I didn't know about the grain free thing for a draft, thanks for letting me know. I'll have to ask the BO what the next steps are in her feeding program, and I'll let her know about the alfalfa cubes.
    Thanks again!!
         
        08-31-2009, 11:56 AM
      #7
    Foal
    Hand walking for sure, I think exercise will have to wait until she is feeling better. We don't know her history, but being that she is young, I am willing to bet not much was done with her. We have her in an isolated paddock where she can visit with other horses (but no nose to nose contact until we get the ok from the vet!) She is just enjoying being fussed over and fed, her demands are so few it's heartbreaking. She sighs over and over while being brushed or patted. Her face makes me cringe, I really hope it's just an allergic reaction.
         
        08-31-2009, 12:59 PM
      #8
    Green Broke
    Poor girl!!! The others are right that it's a good thing they dropped her there and not let her loose or take her to auction, but it's terrible that they let her get that bad before they made a move! Shame on people like that for not being more responsible, that makes me SO angry esp. Since my horse was also a rescue who was being starved to death and not cared for

    I think everything you've been doing is the right way to go...do let us know about the bumps on her face, I hope allergic reaction is all that is too! Has the vet come to see her yet?

    She's so lucky that she has you in her life now, no wonder she's sighing contently when you groom her! You are very lucky too that she maintained her trust of humans, some horses never get over that once they've been mistreated. I got lucky with mine as well, she is the same way, and it just breaks my heart to think how she was treated before she came into my life.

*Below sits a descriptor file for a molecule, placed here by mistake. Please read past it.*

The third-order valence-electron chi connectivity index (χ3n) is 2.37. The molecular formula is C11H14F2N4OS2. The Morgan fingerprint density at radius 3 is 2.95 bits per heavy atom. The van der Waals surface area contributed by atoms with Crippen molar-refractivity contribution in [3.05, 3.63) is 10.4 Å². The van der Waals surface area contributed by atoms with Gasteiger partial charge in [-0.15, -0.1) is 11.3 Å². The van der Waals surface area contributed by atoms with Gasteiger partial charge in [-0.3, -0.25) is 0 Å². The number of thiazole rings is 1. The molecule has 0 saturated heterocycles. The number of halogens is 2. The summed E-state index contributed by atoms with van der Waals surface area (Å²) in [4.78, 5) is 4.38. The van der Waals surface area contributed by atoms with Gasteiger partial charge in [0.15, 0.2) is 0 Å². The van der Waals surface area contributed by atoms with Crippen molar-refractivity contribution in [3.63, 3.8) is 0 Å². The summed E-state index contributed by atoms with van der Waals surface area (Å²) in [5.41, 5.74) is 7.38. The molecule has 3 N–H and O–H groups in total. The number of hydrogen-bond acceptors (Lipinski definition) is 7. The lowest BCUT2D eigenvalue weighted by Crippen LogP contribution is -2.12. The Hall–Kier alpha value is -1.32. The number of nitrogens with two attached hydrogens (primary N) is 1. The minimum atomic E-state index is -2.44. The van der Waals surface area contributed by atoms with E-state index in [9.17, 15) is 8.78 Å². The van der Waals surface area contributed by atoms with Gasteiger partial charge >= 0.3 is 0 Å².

Good luck and God bless!
         
        08-31-2009, 01:25 PM
      #9
    Green Broke
    Quote:
    Originally Posted by BrokenWings    
    wow that is great advice....question about the scrub, does that sting? She has a few good lacerations and I don't want to cause her further stress by making her more ouchie.
    I know they've hit her with the de worm because it is fairly obvious she is very wormy....might be adding to her skinniness. Having her teeth checked is brilliant and a for sure, since I am willing to bet she has never had them done (although shows no difficulty eating.)
    I didn't know about the grain free thing for a draft, thanks for letting me know. I'll have to ask the BO what the next steps are in her feeding program, and I'll let her know about the alfalfa cubes.
    Thanks again!!
    If you're gentle about it, it shouldn't sting.

    If you feed cubes, wet them down to make them easier to chew. Same with pellets. Once she's gaining, you won't need to wet them.
         
        08-31-2009, 01:38 PM
      #10
    Foal
    Thank you so much, I will look into that and hopefully it will make her feel better, poor beast has already been through so much....